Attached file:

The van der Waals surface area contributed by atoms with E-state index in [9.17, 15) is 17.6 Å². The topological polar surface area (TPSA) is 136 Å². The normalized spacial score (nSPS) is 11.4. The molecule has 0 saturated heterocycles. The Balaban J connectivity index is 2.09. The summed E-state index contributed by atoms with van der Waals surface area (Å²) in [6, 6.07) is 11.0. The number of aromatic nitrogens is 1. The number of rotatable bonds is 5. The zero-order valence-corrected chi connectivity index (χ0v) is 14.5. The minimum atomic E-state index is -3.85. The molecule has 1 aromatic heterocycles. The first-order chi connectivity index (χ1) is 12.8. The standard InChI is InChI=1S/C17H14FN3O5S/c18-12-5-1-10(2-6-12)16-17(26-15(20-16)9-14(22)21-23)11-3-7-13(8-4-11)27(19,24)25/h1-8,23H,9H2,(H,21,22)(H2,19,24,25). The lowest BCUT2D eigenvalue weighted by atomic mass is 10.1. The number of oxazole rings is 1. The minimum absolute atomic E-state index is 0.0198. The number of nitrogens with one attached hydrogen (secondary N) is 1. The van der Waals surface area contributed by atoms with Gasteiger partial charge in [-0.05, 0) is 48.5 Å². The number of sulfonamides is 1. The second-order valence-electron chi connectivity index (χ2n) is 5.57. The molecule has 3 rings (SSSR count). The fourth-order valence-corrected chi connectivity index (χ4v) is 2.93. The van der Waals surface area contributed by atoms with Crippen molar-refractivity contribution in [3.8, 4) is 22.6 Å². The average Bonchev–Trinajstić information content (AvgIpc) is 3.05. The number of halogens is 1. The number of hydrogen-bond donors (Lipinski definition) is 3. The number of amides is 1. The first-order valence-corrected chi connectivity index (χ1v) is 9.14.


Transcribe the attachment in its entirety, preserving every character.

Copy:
The van der Waals surface area contributed by atoms with E-state index in [9.17, 15) is 17.6 Å². The topological polar surface area (TPSA) is 136 Å². The normalized spacial score (nSPS) is 11.4. The molecule has 0 saturated heterocycles. The Balaban J connectivity index is 2.09. The summed E-state index contributed by atoms with van der Waals surface area (Å²) in [6, 6.07) is 11.0. The number of aromatic nitrogens is 1. The number of rotatable bonds is 5. The zero-order valence-corrected chi connectivity index (χ0v) is 14.5. The minimum atomic E-state index is -3.85. The molecule has 1 aromatic heterocycles. The first-order chi connectivity index (χ1) is 12.8. The standard InChI is InChI=1S/C17H14FN3O5S/c18-12-5-1-10(2-6-12)16-17(26-15(20-16)9-14(22)21-23)11-3-7-13(8-4-11)27(19,24)25/h1-8,23H,9H2,(H,21,22)(H2,19,24,25). The lowest BCUT2D eigenvalue weighted by atomic mass is 10.1. The number of oxazole rings is 1. The minimum absolute atomic E-state index is 0.0198. The number of nitrogens with one attached hydrogen (secondary N) is 1. The van der Waals surface area contributed by atoms with Gasteiger partial charge in [-0.05, 0) is 48.5 Å². The number of sulfonamides is 1. The second-order valence-electron chi connectivity index (χ2n) is 5.57. The molecule has 3 rings (SSSR count). The fourth-order valence-corrected chi connectivity index (χ4v) is 2.93. The van der Waals surface area contributed by atoms with Crippen molar-refractivity contribution in [3.8, 4) is 22.6 Å². The average Bonchev–Trinajstić information content (AvgIpc) is 3.05. The number of halogens is 1. The number of hydrogen-bond donors (Lipinski definition) is 3. The number of amides is 1. The first-order valence-corrected chi connectivity index (χ1v) is 9.14.